This criticism is incredibly ironic, because all the problems you point out with Ruckus are all caused by illegal downloading. Widespread bootlegging has made artists and labels so averse to digital music and innovation, that they require incredible amounts of DRM. To the extent that Ruckus is hobbled, it is because of piracy.
I'll get you the empirical evidence of why p2p has helped artists -- I never argued for the complete evisceration of IP rights. You keep bringing this back to whether or not my piracy is justified, on an individual level. I could care less whether you think I am an immoral, horrible being. It's not about that for me -- if you wish, fine, I enjoy the fruits of labor without always compensating artists, and this may not be legally or morally justified. The point is that p2p as a technology is helping artists break out of a system that wasn't good for them. So when I get you the stats, realize that this is what my focus is on.
When you present this evidence--which you should already have, since it is supposedly your reason for your piracy--be sure that it reflects a few things that would be necessary for your conclusion:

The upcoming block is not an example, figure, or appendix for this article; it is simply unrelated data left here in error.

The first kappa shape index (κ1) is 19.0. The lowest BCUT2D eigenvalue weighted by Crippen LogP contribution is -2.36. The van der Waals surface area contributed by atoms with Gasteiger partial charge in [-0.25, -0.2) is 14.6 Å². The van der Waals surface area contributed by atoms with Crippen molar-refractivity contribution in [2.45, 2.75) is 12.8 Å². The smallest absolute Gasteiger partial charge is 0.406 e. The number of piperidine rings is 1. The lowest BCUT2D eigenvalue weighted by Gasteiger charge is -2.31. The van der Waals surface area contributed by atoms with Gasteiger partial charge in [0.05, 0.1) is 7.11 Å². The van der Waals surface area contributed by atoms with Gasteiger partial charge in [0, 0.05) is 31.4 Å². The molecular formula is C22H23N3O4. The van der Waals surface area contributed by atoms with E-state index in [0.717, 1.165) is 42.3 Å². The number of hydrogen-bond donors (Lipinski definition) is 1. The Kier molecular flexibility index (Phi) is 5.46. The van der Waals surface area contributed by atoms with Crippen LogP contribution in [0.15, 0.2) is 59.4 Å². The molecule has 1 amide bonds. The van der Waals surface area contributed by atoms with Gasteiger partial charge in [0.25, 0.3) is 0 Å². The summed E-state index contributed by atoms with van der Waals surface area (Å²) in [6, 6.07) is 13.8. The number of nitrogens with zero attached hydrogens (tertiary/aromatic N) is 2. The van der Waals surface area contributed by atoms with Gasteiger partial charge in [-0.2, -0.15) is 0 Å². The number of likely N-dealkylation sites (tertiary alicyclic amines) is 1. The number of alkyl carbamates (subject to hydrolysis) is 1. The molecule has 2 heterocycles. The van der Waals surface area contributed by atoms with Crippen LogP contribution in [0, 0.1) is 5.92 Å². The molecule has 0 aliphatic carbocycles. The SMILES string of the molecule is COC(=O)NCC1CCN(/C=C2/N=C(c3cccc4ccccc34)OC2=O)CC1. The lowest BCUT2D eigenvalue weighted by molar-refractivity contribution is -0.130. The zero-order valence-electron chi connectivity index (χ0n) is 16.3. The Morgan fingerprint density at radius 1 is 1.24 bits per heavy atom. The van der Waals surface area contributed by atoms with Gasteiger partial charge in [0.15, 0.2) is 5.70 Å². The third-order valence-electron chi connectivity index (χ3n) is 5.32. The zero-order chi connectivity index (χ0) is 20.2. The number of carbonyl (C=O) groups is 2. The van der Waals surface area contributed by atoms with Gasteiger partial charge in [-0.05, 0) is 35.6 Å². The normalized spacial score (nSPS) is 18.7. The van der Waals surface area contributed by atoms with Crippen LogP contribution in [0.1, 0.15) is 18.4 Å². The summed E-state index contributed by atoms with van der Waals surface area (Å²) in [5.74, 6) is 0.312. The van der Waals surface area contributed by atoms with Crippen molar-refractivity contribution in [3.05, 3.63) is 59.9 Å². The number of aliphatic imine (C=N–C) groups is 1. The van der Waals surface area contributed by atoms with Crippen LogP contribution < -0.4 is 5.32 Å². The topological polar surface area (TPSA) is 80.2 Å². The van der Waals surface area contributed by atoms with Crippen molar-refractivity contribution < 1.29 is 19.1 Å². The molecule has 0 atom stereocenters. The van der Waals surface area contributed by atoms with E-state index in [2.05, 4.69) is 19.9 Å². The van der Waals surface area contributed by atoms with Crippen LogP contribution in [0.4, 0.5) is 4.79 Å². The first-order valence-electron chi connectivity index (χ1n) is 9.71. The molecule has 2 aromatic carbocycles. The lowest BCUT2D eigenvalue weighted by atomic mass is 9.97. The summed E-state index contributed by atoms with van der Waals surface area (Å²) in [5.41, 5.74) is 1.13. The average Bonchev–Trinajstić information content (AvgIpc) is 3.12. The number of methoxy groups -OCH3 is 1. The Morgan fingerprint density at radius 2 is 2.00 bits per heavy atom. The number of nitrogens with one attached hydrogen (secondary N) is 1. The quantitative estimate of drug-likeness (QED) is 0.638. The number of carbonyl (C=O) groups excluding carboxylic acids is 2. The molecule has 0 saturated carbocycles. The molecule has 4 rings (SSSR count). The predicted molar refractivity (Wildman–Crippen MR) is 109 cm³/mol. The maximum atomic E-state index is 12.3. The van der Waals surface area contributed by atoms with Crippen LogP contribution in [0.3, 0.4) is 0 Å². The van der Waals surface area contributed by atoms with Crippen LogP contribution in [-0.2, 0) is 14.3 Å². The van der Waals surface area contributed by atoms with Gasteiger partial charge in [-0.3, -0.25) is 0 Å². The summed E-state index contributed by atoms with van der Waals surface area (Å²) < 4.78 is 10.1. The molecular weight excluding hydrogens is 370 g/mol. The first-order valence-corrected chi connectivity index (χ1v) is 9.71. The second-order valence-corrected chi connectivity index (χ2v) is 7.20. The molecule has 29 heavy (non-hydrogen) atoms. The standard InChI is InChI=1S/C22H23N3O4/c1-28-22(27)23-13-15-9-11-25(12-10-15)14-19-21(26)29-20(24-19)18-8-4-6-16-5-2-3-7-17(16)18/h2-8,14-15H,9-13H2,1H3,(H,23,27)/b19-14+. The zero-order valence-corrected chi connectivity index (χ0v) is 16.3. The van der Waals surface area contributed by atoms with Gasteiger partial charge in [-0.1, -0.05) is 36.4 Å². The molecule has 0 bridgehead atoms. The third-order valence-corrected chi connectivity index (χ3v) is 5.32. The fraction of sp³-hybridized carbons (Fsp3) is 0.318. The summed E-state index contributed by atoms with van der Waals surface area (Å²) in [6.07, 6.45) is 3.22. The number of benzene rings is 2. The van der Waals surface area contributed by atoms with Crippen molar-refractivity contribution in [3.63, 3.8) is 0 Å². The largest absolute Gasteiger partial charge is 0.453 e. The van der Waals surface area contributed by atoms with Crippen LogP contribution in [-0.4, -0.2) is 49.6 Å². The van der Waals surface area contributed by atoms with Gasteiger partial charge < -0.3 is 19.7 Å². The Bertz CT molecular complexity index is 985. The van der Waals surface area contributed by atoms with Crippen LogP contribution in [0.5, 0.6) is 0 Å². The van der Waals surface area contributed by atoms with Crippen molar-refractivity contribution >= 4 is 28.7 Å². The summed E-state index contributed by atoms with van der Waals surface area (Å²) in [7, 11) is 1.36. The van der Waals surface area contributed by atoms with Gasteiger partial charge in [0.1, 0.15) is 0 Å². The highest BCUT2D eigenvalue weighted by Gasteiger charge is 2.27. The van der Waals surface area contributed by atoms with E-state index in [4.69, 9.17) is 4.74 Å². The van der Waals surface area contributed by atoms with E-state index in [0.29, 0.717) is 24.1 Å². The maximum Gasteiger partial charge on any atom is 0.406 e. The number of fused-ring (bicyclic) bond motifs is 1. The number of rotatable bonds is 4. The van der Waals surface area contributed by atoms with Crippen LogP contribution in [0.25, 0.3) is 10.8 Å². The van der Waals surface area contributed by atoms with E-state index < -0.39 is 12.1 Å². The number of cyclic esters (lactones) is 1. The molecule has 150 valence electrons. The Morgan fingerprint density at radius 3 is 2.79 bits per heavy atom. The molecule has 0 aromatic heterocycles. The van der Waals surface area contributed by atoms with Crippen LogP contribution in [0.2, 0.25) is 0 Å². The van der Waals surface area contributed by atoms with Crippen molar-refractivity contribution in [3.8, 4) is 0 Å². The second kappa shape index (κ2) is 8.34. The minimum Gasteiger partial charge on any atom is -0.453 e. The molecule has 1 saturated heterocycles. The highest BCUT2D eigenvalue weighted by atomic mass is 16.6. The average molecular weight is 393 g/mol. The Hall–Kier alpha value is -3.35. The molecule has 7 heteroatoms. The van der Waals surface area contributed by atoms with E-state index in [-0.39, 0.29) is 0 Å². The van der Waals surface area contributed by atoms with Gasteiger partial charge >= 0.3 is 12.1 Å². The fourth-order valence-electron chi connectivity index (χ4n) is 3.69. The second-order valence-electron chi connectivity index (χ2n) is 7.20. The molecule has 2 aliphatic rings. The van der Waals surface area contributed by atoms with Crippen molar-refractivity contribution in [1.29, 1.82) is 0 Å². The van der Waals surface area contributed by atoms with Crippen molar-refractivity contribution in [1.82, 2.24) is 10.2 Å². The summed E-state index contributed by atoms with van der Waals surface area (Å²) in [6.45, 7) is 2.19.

file sharing--as opposed to artist-sanctioned p2p sharing--helps small artists.
2. Any benefit to small artists is of a magnitude to outweigh the harms imposed on entry-level workers in the recording industry, employees of music retailers, large artists, and everyone else.
3. That most small artists actually support illegal sharing of their files, since it wouldn't be fair to say you know what is best for them and impose your own solution against their will.
4. That illegal file sharing better serves these goals than other methods of supporting change (like turning to independent, unsigned artists).
5. That illegal file sharing will actually someday result in the imposition of a legal, equitable system.
Finally, I am not making any moral judgments about you. Illegal file sharing, in the aggregate, has serious negative effects on everyone. Illegal file sharing, on an individual basis, violates the law and the autonomy interests of artists. To the extent that any individual judgments can be made from this, it is only because they necessarily follow from reality.